We designed it together, we had a great time making it. She has a style that I really like, she’s a Casa Raki woman. She really likes tailoring and so do I, and she led me to some more masculine designs than I was used to. I love the collection that we did together, because we were both designing pieces that we want to wear. For the first time, I was so aligned with someone that everything she proposed to me seemed like pieces that I would wear, and so would she. She is super creative and a pleasure to work with.
What advice would you give new designers wanting to branch out on their own?
The beginning is always difficult. The first two years are very difficult, well, two or more years, whatever it takes until you more or less break even. But don’t give up, try to persist, and if you really believe that what you are doing is incredible and that there is a place for that product in the world, keep going. If you love it so much, maybe it is.
In your opinion, what must a solid summer capsule wardrobe include?
A linen trouser, for sure. I am big on co-ords, I really like shirts and trousers, shorts and shirts. Things that go together. I really like the combination of the same linen in different pieces, and that is also something that, as a brand, we have become known for. Not because of our dresses, which is also another thing. There is a saturation in the resort wear market: they all sell a lot of dresses. We are the opposite, we became more like that brand that people go to for their shorts, and perhaps more utilitarian clothing.
I feel comfortable in trousers or shorts and shirts, so I like to take that to a sophisticated place, to a cool place, to a place where you can feel that you are super-cute and well-dressed.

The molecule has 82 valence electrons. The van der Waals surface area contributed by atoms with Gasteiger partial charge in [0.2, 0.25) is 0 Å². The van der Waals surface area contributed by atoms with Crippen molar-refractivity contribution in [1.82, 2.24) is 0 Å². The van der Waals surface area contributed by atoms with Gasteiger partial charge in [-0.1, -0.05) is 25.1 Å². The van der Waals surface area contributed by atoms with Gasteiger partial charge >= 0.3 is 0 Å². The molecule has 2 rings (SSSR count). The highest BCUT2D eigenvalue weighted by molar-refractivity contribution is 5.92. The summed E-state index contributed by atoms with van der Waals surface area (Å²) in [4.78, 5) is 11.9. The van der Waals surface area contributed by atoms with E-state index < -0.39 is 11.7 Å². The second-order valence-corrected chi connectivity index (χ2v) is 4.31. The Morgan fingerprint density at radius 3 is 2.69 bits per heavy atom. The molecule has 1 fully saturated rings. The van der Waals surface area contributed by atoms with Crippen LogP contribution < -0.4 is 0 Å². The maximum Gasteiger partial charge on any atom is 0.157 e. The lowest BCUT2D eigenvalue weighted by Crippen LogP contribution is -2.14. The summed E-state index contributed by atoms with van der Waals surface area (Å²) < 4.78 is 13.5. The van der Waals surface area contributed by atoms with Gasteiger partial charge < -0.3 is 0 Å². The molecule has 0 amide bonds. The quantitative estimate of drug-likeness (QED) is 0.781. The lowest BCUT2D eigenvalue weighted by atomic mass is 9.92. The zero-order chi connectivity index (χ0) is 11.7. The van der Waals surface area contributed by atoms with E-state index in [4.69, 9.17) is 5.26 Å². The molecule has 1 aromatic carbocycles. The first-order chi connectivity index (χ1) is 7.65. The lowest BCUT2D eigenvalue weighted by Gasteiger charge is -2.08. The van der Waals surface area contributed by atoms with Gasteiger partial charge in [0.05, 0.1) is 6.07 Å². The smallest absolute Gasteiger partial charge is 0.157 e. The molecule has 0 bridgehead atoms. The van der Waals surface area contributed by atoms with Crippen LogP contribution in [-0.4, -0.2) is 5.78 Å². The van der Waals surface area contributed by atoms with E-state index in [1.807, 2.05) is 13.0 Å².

Speaking of linen, what is it like working with this material?
I had a hard time finding good quality linen that was also sustainable. I dug around a lot until I found one that was perfect, that I liked the weight, I liked the quality. On the one hand, it is somewhat complicated, because it takes a long time to make. Perhaps the most traditional linens are produced in two weeks, while ours take between 10 and 12 weeks to produce, but also because it is dyed in a sustainable way. It has a whole background that makes it more complex, but it is of very good quality.
Linen, for me, is the noblest fabric there is. At the end of its life cycle, it breaks down faster than cotton – or polyester, which never degrades. Then there are its wearable properties: it keeps you cool, it does not conduct heat, it is spectacular for summer.
As a young brand, how do you define luxury?
For me, luxury has more to do with timelessness and quality. It is always very important that the pieces, if you are going to call yourself a luxury brand, are of a very noble and very good quality. That, for me, is luxury.
I don’t associate it with trends. I start thinking, for example, about luxury handbags, and for me a luxury handbag is one that you can have in your closet for 50 years; you will have made an investment in something great. I think the same with Casa Raki, I think that when you buy our linen, it is an investment. It is a good quality product that you will have for years.
What’s next for Casa Raki?
This year, for the first time, we are considering launching a fall season, which is something I would never have thought of for a resort wear brand. We’re trying to launch our best-sellers in winter fabrics and explore that market. I’m also looking forward to doing collaborations with South American brands, and trying to bring a little more of South America to this side of the world.